Resident Rohit Mittal 1st author of Top-10 paper
"Redefining the Gut as the Motor of Critical Illness" has been selected as one of Trends in Molecular Medicine's Top 10 articles of 2014. Written by Emory PGY3 resident and first author Dr. Rohit Mittal in collaboration with Dr. Craig Coopersmith, vice chair of research of the Emory Department of Surgery, the article was submitted during Dr. Mittal's research sabbatical in Dr. Coopersmith's lab.
The article supports the hypothesis that the gut plays a central role as an instigator in the progression of sepsis and multiple organ dysfunction syndrome. Drs. Mittal and Coopersmith describe how critical illness can alter and compromise the various components of gut integrity, after which cascading inflammation can transform the gut into a mechanism that fuels distant organ failure.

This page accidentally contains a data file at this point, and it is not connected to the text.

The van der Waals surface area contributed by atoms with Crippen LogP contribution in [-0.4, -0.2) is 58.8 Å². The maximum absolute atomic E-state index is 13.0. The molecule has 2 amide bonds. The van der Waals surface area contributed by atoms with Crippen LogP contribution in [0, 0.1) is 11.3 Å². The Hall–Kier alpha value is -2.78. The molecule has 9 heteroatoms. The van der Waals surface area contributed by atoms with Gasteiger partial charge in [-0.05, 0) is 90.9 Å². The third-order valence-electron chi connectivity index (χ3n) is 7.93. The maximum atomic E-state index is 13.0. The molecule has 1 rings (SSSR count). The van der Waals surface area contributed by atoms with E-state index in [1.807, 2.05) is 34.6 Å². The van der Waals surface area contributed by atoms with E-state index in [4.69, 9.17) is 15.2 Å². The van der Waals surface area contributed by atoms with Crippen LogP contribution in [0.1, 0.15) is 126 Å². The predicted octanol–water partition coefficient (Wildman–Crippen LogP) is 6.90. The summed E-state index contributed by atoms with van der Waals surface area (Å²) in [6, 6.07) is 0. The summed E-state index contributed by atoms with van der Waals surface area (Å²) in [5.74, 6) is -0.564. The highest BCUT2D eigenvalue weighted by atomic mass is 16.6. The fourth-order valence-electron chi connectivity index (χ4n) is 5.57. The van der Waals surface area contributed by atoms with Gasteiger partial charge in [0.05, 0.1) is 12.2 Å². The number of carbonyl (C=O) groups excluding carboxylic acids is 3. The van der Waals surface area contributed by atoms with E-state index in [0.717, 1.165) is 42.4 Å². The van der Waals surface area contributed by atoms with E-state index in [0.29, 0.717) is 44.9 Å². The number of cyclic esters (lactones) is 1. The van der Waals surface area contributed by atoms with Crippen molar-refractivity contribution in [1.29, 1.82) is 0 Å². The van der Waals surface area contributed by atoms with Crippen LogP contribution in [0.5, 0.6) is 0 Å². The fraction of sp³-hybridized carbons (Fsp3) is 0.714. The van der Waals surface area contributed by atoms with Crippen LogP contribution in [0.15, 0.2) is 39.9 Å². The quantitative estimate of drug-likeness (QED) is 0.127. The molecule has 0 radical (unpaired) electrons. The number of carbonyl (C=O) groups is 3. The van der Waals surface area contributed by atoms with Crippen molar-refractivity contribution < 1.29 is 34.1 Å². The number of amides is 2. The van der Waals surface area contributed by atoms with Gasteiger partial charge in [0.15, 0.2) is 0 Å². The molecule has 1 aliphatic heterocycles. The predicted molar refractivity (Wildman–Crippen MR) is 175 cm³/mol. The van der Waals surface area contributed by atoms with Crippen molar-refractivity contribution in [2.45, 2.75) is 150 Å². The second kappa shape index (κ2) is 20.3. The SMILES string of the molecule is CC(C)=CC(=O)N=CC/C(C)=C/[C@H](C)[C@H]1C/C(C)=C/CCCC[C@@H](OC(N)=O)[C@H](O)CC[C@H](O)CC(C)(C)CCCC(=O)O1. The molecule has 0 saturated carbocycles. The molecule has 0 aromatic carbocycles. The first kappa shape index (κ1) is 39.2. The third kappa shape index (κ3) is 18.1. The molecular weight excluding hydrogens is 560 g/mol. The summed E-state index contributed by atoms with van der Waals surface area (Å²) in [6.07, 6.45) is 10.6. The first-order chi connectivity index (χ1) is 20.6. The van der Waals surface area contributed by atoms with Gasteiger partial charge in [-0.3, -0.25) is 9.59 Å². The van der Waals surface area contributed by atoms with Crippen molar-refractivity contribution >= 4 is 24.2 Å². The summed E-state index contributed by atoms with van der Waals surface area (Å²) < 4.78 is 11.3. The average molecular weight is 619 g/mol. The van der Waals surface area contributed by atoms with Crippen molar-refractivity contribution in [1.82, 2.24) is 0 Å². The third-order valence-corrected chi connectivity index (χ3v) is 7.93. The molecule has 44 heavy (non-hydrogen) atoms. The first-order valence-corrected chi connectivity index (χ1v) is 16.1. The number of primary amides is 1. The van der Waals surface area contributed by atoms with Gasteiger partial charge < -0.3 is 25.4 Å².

"Although each of these abnormalities is likely to be detrimental in isolation, a feed-forward loop probably exists in which damage to one component of the gut leads to local and systemic injury, which, in turn, damages other components of the gut," says Dr. Mittal. "Our view is that unless this process is broken, a continuous cycle of injury/amplification/repeat can be set into motion that can lead to devastating consequences."
In order to uncover which strategies will be most effective in inhibiting the gut's role in spreading critical illness, the authors conclude that further studies need to be performed that view the gut as a multi-component organ. Investigators must also examine such local and systemic processes that can affect the health of the gut as its coexistence with microbiome, the complex community of microorganisms that live in the digestive tract.